All parents want their offspring to be educated, to enable them to live in society in a viable manner. All parents would surely want their children to acquire such skills as necessary to enable them to enjoy a life of security, stability, and a degree of comfort.
In this expectation, parents and teachers have a joint responsibility. The parents to teach personal habits, social skills, and morality. The teachers initially to teach the children to manipulate numbers and words; to understand the significance of places, the relevance of the past, and the way things work through asking why is it so?; and, in secondary school, to teach appropriate content, associated with the acquisition of necessary skills.
Because schools introduce cross-ethnic contact, which homes generally do not, teachers would guide the development of mutual cross-cultural respect, associated with good behaviour.
One would not expect teachers to be child-minders, or to teach personal hygiene, or to decide what is taught in class. As professionals, they would be responsible for how their students are taught, and to ensure that the students benefit from their time in school each year by acquiring requisite learning before being promoted. The teachers would not introduce their politics, religion, or social beliefs into their classrooms, or follow newly-created fads in teaching which are not evidence-based.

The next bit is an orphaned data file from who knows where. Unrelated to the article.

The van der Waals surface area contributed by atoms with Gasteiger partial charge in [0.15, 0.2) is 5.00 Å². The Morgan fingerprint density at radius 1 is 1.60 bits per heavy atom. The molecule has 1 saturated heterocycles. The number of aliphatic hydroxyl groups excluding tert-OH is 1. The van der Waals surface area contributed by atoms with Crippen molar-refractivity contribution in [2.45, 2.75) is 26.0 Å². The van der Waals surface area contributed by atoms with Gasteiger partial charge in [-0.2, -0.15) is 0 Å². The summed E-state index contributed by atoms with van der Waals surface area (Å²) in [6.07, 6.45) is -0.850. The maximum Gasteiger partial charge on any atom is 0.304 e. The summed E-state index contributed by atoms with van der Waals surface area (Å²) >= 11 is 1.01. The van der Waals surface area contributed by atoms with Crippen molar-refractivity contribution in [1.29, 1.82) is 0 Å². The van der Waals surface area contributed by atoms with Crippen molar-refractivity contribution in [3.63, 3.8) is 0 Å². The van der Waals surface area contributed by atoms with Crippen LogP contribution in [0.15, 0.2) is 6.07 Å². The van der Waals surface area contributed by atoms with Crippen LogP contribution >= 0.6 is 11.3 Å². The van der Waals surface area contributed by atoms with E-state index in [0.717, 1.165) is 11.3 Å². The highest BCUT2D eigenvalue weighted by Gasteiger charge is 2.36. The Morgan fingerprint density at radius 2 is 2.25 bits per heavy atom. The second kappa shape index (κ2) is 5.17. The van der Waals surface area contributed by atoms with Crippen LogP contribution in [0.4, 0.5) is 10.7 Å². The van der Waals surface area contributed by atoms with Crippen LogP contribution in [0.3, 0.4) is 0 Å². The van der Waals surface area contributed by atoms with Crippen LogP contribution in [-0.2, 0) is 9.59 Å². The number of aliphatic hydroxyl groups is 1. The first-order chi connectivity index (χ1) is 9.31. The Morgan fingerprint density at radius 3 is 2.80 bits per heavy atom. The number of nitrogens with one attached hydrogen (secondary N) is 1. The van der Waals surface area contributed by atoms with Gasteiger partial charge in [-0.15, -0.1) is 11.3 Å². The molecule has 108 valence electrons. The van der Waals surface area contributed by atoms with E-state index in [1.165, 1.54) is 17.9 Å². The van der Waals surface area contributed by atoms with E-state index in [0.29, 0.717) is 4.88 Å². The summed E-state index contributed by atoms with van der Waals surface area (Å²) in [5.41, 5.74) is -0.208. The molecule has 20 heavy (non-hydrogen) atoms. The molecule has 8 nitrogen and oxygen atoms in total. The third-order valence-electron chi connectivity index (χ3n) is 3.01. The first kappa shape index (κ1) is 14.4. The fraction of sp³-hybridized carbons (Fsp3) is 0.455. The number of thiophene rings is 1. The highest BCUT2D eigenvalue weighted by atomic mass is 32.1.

Avoiding fads may be difficult, were teacher-training institutions to create these fads, especially when wrapped in jargon-phrases of an extreme high level of abstraction.
As for what is taught, that is for the community to decide. In this decision, parents are led by their elected political leaders, supported professionally by competent bureaucrats possessing appropriate qualifications. What is taught would obviously have to meet the needs of the nation.
In the arena of literacy, there should be no place for the shibboleth that there is no intrinsic meaning in any word or combination of words. Students need to acquire relevant content while learning how to learn; and therefore not to expect that Google, or the computer, or the calculating machine are adequate substitutes for knowledge of both process and content.
The human brain is here to be used, developed – and used again. That would be the path to education.